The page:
“Aren’t we past this yet?” asks one of the dozen or so gay characters in Dan Butler’s much ballyhooed one-man show. This guy, a tightly wound and slightly nelly queen facing the prospect of his 10-year high-school reunion, is obsessing over whether he really needs to do the coming-out thing when at last he faces his former classmates. But he might as well be asking whether the solo gay confessional hasn’t become something of a theatrical cliche.
It has, of course; promiscuous homo navel-gazing has only increased in popularity (and declined in overall quality) since Tim Miller enraged the NEA-bashers with shows like Golden States and My Queer Body. Doug Sadownick has done it. Michael Kearns has done it. David Drake did it nearly to death in The Night Larry Kramer Kissed Me. It’s gotten to the point where those of us who’ve lived scenes like the ones in these shows might be excused for reacting with a “Yeah, so tell me something new.”
That said, The Only Thing Worse…, running at Church Street Theater with an accomplished young actor named Christopher Borg, is a fine example of the genre; it’s frequently touching if not especially profound, generally funny if not hysterically so, and Butler—the out gay actor who plays the terminally straight, hypermacho sportscaster “Bulldog” Briscoe on TV’s Frasier—writes with an appealing earnestness that presumably makes this show less threatening to straight audiences than some of its more strident cousins.
There’s also an impressive structural balance here, coupled with an unflinching acknowledgement that heterosexuals have no monopoly on prejudice. In one scene, a mother warns her gay son not to come out to his bigoted stepfather; a moment later, a white gay man rants about the way “fringe elements” (like lesbians, blacks, and Latinos) are diluting the effectiveness of AIDS activism—co-opting “our disease,” as he puts it, by demanding attention for “their” issues. Of the two, I’d rather have dinner with the stepfather.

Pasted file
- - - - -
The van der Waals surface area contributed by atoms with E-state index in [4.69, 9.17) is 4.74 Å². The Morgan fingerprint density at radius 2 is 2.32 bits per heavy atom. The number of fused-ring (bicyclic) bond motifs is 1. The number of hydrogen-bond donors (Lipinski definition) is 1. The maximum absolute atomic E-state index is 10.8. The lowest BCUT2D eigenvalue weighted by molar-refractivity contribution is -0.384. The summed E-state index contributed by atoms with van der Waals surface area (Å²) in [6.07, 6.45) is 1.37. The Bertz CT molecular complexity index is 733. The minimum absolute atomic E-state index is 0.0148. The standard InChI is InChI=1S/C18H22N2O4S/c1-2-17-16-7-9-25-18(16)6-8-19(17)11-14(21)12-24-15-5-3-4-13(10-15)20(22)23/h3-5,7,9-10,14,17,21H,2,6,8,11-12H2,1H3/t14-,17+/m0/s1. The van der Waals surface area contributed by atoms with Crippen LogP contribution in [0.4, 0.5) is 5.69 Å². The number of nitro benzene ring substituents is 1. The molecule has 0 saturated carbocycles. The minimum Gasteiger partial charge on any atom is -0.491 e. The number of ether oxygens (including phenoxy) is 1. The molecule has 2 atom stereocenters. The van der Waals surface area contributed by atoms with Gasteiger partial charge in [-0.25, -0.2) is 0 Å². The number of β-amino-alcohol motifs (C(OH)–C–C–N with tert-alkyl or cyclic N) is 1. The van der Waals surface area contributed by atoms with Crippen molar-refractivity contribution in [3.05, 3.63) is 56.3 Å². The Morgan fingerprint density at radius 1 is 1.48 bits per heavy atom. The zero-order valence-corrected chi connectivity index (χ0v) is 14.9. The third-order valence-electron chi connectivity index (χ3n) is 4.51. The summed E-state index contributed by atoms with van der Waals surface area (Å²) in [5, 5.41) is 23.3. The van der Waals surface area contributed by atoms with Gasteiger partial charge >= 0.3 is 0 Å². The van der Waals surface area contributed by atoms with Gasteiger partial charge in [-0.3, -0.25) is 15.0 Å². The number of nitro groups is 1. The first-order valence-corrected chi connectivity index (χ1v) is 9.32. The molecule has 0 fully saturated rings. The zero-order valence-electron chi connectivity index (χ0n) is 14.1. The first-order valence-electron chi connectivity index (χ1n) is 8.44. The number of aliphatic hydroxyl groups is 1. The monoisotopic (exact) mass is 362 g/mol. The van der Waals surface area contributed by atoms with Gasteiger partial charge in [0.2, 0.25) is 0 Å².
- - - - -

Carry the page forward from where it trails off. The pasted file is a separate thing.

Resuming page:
Butler goes a step further—and goes the usual queer-monologue formula one better—by including the Critic, a condescending Bruce Baweresque character who appears several times to inject a little socially conservative acid into the flow of self-affirmation. “What if we really are what they say we are?” the Critic asks. “One’s perception of oneself comes from the people one surrounds oneself with….I think it would make life a lot simpler to know that you were, are, and always will be damaged goods.”
Regrettably, Borg’s performance invites us to dismiss this guy as a self-hating prig (surely not Butler’s intention); he’s better when he assumes an arch drag-doyenne persona (one part RuPaul, three parts Eartha Kitt) for a great-gays-in-history lecture titled “Precious.” The actor is convincingly wide-eyed in a poignantly funny bit about a fifth-grader who can’t quite figure out why he likes his wrestling buddy so much, and he brings a genuinely moving warmth and humanity to the last vignette, in which Leslie, a sweet-natured Southern boy trying to make it in Hollywood, falls hard for a friend in the last stages of AIDS.
That final scene, which closes with a quote from Yeats on the enduring qualities of love, is probably the best in the show. Like one or two of the others, it deals not with notions of gay identity so much as ideas about individuality and personal integrity. In these scenes, Butler gets at some of the questions that cross the gay-straight divide: What is love, and will we recognize it when it comes? Why is it so hard to let down our defenses and let love in once it arrives? Experience, of course, has the best answers to these questions—or, as Leslie puts it, “Y’learn stuff when y’learn it”—but Butler provides a few insights to mull over while we’re waiting.CP